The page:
Ben Lecomte is in the final stages of preparing for an amazing feat of endurance and mental strength as he gets ready to swim 5,500 miles across the Pacific Ocean from Tokyo to the shore of the American West Coast.
Originally from France, Ben know calls Texas home and is a typical guy next door with a wife and two young children. However, it is his dedication to helping Cancer patients that sets him apart. Having lost his father in 1991 to an 18 month battle, Ben decided he wanted to raise funds and awareness for cancer patients by being the first person to swim across the Atlantic. He completed the journey in 1998 after 73 gruelling days at sea;
“My battle was very different from the one faced by cancer patients, as it was my decision and I could give up at any time. But during my swim I better understood their suffering and the feeling of not knowing the outcome.”
Hi Ben, Thanks for taking the time to talk to us today. For our readers, what are the reasons for doing both the world record breaking swim in 1998 and this next colossal undertaking? Has it always been your goal to swim the Pacific too?
Being an adventurer, you never stop thinking about the next adventure… and swimming and the oceans are what attracts me; this is my passion. I like to push my limit and challenge myself in that way…so after the Atlantic, the next logical step is to go for the Pacific.
How did it feel to be the first person to swim across the Atlantic Ocean?
It did not change anything really, I did not change, it was just very fulfilling at the personal level. It was about reaching a personal goal and realising a dream more than anything.
Did you face any major problems on the journey across the Atlantic?
Not one major problem, just the accumulation of challenges made it very difficult: routine, hostile environment, lack of sleep, physical and emotional pains.
What is your training regime like? How does it affect your everyday life?
I cross train: swim, bike and run for 4 to 6 hours per day. It is very challenging to find the time to do it in between everything else, but I love it so I make the time for it.
How long will the swim take? How far are you looking to cover each day?
I expect it to take about 5 months covering about 40 miles per day with the currents behind me, helping me ever so slightly. This means swimming for 8 hours every day – for about 150 days straight!
What are the living conditions like on the trip?
Swimming, swimming, and more swimming followed by eating, sleeping, eating, sleeping. It’s just a challenging routine as you try to cover as much distance as possible while trying to put as much food as possible in my body, as I will need 8000 calories a day. I will also need to fit in plenty of sleep and rest when not swimming.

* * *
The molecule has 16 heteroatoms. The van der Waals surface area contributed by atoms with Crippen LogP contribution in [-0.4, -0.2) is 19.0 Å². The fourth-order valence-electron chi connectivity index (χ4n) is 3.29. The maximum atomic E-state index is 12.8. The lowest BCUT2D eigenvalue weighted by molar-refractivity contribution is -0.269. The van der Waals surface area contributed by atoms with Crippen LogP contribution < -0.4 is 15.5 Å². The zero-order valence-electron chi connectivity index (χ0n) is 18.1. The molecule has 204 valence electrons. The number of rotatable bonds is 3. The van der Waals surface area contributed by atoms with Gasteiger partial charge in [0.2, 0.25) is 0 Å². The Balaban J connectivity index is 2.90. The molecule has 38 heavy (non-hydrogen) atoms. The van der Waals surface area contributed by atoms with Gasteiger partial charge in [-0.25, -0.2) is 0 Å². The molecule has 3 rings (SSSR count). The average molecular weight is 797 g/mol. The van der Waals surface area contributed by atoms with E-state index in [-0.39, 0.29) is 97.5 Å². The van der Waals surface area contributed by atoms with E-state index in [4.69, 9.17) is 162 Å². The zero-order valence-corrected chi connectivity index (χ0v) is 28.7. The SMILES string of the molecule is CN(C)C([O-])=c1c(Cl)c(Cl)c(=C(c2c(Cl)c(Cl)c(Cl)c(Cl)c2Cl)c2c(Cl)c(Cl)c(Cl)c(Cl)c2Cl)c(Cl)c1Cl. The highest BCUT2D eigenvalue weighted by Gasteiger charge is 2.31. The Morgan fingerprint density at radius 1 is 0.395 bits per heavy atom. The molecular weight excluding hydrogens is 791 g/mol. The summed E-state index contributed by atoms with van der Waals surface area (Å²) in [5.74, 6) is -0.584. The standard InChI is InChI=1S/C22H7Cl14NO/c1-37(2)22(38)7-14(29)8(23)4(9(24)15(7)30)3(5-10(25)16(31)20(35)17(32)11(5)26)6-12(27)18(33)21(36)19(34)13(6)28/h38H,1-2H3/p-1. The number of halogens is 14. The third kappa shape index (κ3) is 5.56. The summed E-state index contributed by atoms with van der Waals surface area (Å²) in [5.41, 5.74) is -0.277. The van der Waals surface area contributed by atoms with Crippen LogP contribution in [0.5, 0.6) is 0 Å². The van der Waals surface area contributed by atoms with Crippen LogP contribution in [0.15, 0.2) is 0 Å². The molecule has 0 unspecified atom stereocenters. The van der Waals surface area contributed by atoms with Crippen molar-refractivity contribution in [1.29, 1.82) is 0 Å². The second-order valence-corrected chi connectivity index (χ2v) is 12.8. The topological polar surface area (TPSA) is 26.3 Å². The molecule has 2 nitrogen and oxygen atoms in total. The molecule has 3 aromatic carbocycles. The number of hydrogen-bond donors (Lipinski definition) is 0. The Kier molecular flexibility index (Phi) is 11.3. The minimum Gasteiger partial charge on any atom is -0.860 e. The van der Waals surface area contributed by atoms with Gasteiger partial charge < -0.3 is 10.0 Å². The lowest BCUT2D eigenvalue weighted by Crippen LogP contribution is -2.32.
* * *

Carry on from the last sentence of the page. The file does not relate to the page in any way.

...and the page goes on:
What are the major difficulties you will face during the swim? Is there anything different this time from the Atlantic?
The conditions are about the same in terms of weather, current and temperature, but it is going to be much longer journey. The need to keep on doing the same thing over and over, day in day out, in a hostile environment with limited comfort is the challenge.
What equipment will you be using? Anything specialist to help make the journey safer or easier?
I will be using communication devices that would allow me to watch a video and have phone conversation with people on the boat and on land all while swimming…this will make a big difference!
How does the human body cope with being in water for so long?
I am wearing a wetsuit so my skin is somewhat protected from the Ocean, but I have a couple of doctors who are going to remotely monitor some of my body’s vital statistics and signs in order to evaluate how my body will react and change over the swim.
What kind of support will you have on the journey?
There will be 5 crew members on the boat with me at all times and a crew of experts on land, including doctors and sport nutritionist to keep me fit and healthy – and an oceanographer and meteorologist to help us with the great conditions.
Which part of the swim are you most looking forward to or dreading the most?
Can’t wait to start and get into the routine, but then I dread the routine while on board…
Have you heard from people whose lives you have impacted upon through these huge achievements?
During my Atlantic swim I communicated through emails with cancer patients and survivors. It was a huge source of motivation for me to know that I was inspiring others, which in turn inspired me to keep on going, even at the hardest of times.
Fantastic Ben, thanks a lot for taking the time to chat with us and share your truly inspirational story. We all wish you the very best of luck and will definitely be keeping an eye on your progress.
If you would like to keep up to date with Ben’s progress, or make a donation to the Longest Swim Charity – you can find all the information on Ben’s website.